Keep Columbus Beautiful officials have embarked on an ambitious campaign to end littering in the city with a simple slogan: Pick it up!
"It's a huge project," Judy Robinson told members of the Clintonville Area Commission during their Feb. 2 meeting.
The problem, the Clintonville Woman's Club member said, is that the Keep Columbus Beautiful staff consists of two people. That means volunteers will play an essential role, Robinson said.
Few areas of Clintonville are blighted with trash, Robinson said, but diligence is needed to prevent that from happening. She said several organizations in the neighborhood are involved in ongoing trash-collection projects.
"Clintonville's blessed to have a lot of active groups ... but we need to involve more people," Robinson said.
District 7 representative Jason Meek said Keep Columbus Beautiful would provide trash bags, gloves and pickup tools for organized cleanups.
According to the brochure for the End Littering in Columbus campaign, the aim is to go beyond just gathering and properly disposing of trash.
"While cleanups are a major factor in improving the health and visual appearance of a community, changing behavior is the true path to ending litter," the brochure states. "Beginning with our youth today will ensure tomorrow's generations understand the hazards of litter and develop a socially responsible attitude regarding the community and the environment."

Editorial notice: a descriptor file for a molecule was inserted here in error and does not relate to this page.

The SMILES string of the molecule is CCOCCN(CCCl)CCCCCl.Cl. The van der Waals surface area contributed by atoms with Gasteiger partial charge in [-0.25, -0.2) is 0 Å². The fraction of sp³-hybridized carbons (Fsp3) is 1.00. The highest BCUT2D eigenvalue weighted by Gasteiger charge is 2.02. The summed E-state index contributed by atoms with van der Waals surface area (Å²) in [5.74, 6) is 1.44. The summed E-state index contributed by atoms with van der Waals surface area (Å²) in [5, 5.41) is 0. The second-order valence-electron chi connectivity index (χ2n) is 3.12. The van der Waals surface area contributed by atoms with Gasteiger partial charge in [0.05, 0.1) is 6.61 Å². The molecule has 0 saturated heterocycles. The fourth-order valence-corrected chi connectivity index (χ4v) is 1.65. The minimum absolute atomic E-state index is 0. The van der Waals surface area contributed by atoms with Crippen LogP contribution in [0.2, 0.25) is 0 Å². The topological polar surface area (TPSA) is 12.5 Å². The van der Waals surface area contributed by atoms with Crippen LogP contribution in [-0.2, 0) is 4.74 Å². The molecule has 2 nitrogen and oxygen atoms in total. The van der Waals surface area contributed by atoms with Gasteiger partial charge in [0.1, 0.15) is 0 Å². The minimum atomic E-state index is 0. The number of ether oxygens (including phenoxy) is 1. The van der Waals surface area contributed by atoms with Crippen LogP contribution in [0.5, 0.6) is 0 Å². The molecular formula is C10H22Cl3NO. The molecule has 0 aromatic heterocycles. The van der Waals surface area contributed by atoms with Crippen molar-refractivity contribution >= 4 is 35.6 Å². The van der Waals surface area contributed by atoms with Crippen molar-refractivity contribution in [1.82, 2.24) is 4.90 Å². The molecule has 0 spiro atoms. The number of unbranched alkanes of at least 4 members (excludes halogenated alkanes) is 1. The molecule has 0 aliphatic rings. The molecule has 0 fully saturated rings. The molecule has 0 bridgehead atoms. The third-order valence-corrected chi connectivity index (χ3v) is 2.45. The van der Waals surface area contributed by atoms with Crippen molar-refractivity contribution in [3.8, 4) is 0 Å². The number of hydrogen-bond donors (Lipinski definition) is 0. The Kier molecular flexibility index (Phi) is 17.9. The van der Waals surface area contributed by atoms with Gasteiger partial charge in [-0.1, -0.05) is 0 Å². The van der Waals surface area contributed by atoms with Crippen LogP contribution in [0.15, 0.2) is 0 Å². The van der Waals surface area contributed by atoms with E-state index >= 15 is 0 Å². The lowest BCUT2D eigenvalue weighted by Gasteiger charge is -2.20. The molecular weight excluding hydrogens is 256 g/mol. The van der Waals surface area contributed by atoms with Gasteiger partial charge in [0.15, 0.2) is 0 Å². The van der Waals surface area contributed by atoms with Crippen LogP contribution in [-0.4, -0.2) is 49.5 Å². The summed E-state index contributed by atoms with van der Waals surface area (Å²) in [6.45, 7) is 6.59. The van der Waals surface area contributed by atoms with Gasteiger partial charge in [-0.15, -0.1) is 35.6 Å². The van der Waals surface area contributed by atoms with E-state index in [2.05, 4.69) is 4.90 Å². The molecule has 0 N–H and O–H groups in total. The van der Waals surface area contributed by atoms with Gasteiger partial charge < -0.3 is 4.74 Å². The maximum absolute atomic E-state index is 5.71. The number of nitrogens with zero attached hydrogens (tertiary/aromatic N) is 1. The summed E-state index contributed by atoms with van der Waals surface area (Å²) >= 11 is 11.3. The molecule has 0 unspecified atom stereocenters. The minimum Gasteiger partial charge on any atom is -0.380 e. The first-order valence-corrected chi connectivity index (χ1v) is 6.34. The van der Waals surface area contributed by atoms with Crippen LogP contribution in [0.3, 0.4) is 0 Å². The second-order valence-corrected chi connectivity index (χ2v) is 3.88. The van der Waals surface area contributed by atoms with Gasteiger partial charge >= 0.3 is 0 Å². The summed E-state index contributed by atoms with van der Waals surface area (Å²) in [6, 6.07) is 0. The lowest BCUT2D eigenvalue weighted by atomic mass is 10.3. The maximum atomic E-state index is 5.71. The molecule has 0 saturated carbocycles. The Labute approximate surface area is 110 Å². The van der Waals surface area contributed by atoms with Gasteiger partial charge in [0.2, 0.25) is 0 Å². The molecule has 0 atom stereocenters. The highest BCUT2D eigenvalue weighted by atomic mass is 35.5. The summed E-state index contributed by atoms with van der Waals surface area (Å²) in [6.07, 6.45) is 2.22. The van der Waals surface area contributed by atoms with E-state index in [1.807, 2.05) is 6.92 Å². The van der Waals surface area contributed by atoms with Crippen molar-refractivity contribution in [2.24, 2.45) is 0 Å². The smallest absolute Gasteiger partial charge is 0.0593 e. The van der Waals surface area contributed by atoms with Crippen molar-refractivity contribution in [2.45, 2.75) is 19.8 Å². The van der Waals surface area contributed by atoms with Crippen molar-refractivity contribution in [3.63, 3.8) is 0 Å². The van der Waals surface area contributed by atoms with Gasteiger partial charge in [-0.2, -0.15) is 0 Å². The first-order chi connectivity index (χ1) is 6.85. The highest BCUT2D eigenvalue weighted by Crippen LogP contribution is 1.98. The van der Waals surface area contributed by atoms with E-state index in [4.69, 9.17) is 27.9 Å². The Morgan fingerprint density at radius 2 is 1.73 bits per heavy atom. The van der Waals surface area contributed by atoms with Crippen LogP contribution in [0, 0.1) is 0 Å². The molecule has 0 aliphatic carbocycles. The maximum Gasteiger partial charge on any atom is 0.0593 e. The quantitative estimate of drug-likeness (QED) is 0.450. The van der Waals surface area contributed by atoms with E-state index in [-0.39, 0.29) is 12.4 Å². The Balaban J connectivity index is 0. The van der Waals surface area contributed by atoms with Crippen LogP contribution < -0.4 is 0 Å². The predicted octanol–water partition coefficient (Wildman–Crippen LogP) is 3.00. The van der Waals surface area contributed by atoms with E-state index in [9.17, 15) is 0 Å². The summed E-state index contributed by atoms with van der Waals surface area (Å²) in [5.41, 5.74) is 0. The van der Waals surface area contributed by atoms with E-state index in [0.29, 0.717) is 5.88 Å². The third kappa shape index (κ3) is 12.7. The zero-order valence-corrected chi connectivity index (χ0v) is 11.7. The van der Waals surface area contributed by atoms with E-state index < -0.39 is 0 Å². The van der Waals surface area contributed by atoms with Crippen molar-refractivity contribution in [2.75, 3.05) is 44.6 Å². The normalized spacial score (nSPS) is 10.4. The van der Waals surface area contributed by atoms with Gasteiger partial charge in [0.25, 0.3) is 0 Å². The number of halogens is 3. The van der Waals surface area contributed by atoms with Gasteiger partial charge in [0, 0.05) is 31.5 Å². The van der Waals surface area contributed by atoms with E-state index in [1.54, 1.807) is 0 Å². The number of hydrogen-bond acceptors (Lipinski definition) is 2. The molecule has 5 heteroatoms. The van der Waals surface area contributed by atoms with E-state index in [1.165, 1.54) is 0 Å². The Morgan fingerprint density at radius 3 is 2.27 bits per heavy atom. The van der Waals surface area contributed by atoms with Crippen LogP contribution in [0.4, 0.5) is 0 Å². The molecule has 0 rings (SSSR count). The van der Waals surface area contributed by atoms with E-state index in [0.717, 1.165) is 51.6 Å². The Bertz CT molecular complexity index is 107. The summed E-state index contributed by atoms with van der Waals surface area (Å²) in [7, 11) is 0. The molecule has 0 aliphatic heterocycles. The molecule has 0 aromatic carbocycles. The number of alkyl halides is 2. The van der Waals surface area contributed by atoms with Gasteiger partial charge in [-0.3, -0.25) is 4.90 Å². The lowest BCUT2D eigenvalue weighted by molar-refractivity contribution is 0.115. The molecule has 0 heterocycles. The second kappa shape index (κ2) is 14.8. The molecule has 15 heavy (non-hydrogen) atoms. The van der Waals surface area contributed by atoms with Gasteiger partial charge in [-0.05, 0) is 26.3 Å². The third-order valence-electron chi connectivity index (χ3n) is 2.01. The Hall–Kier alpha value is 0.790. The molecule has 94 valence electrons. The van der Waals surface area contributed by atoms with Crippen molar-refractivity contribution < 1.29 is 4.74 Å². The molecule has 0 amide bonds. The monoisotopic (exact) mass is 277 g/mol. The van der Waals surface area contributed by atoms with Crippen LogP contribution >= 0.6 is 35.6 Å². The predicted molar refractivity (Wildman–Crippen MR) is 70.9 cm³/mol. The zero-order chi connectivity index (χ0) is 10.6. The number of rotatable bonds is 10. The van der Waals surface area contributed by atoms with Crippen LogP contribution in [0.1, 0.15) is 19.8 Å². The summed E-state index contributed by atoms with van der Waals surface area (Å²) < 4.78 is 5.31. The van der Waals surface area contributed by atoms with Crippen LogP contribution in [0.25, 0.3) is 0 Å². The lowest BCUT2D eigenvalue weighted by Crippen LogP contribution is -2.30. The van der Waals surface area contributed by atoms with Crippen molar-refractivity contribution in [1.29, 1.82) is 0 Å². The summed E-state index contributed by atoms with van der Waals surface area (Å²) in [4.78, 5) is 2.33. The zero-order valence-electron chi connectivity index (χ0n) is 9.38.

During her presentation before the CAC, Robinson cited statistics relating to the cost of litter in the United States.
The stats came from the 2009 National Visible Litter Survey and Litter Cost Study, conducted by Keep America Beautiful. It was the first new such research conducted since 1969.
"Over 51 billion pieces of litter appear on U.S. roadways each year," the report states. "Most of it, 46.6 billion pieces (91 percent), is less than 4 inches. That's 6,729 items per mile of roadway."
Tobacco products account for just under 38 percent of all litter, followed by paper at 21.9 percent and plastic at 19.3 percent.
"Litter cleanup costs the U.S. more than $11.5 billion each year, with businesses paying $9.1 billion," the report continues. "Local and state governments, schools and other organizations pick up the remaining costs."